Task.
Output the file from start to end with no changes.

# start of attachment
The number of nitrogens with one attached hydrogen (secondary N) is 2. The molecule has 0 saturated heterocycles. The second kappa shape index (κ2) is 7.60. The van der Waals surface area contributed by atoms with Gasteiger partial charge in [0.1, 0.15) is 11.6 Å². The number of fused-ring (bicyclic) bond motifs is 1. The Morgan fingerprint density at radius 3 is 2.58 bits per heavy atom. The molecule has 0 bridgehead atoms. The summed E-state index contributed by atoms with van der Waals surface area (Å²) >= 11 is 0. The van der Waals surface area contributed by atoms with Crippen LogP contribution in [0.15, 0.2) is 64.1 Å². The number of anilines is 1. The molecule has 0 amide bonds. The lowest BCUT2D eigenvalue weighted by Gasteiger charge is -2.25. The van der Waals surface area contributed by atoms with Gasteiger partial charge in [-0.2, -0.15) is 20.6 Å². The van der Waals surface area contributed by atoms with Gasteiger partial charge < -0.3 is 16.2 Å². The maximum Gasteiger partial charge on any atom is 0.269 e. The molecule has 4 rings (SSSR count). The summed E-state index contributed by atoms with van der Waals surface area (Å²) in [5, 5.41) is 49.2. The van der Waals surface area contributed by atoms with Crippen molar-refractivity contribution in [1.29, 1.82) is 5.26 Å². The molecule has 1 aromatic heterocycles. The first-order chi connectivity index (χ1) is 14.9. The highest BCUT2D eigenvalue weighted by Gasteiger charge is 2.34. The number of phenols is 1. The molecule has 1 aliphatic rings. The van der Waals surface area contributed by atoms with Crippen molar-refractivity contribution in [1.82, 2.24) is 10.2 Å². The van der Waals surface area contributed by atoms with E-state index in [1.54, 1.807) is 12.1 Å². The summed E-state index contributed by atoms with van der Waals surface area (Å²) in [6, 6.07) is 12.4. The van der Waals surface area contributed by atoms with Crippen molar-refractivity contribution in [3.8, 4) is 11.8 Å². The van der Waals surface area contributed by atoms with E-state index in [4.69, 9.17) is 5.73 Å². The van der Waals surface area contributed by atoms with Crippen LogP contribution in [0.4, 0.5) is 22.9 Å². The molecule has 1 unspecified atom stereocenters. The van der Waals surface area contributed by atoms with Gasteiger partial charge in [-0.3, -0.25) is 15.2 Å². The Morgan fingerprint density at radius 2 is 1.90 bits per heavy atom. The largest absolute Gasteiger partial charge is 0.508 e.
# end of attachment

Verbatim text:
The number of nitrogens with one attached hydrogen (secondary N) is 2. The molecule has 0 saturated heterocycles. The second kappa shape index (κ2) is 7.60. The van der Waals surface area contributed by atoms with Gasteiger partial charge in [0.1, 0.15) is 11.6 Å². The number of fused-ring (bicyclic) bond motifs is 1. The Morgan fingerprint density at radius 3 is 2.58 bits per heavy atom. The molecule has 0 bridgehead atoms. The summed E-state index contributed by atoms with van der Waals surface area (Å²) >= 11 is 0. The van der Waals surface area contributed by atoms with Crippen LogP contribution in [0.15, 0.2) is 64.1 Å². The number of anilines is 1. The molecule has 0 amide bonds. The lowest BCUT2D eigenvalue weighted by Gasteiger charge is -2.25. The van der Waals surface area contributed by atoms with Gasteiger partial charge in [-0.2, -0.15) is 20.6 Å². The van der Waals surface area contributed by atoms with Gasteiger partial charge < -0.3 is 16.2 Å². The maximum Gasteiger partial charge on any atom is 0.269 e. The molecule has 4 rings (SSSR count). The summed E-state index contributed by atoms with van der Waals surface area (Å²) in [5, 5.41) is 49.2. The van der Waals surface area contributed by atoms with Crippen molar-refractivity contribution in [1.29, 1.82) is 5.26 Å². The molecule has 1 aromatic heterocycles. The first-order chi connectivity index (χ1) is 14.9. The highest BCUT2D eigenvalue weighted by Gasteiger charge is 2.34. The number of phenols is 1. The molecule has 1 aliphatic rings. The van der Waals surface area contributed by atoms with Crippen molar-refractivity contribution in [1.82, 2.24) is 10.2 Å². The van der Waals surface area contributed by atoms with E-state index in [1.54, 1.807) is 12.1 Å². The summed E-state index contributed by atoms with van der Waals surface area (Å²) in [6, 6.07) is 12.4. The van der Waals surface area contributed by atoms with Crippen molar-refractivity contribution in [3.8, 4) is 11.8 Å². The van der Waals surface area contributed by atoms with E-state index in [4.69, 9.17) is 5.73 Å². The van der Waals surface area contributed by atoms with Crippen LogP contribution in [0.4, 0.5) is 22.9 Å². The molecule has 1 unspecified atom stereocenters. The van der Waals surface area contributed by atoms with Gasteiger partial charge in [-0.3, -0.25) is 15.2 Å². The Morgan fingerprint density at radius 2 is 1.90 bits per heavy atom. The largest absolute Gasteiger partial charge is 0.508 e.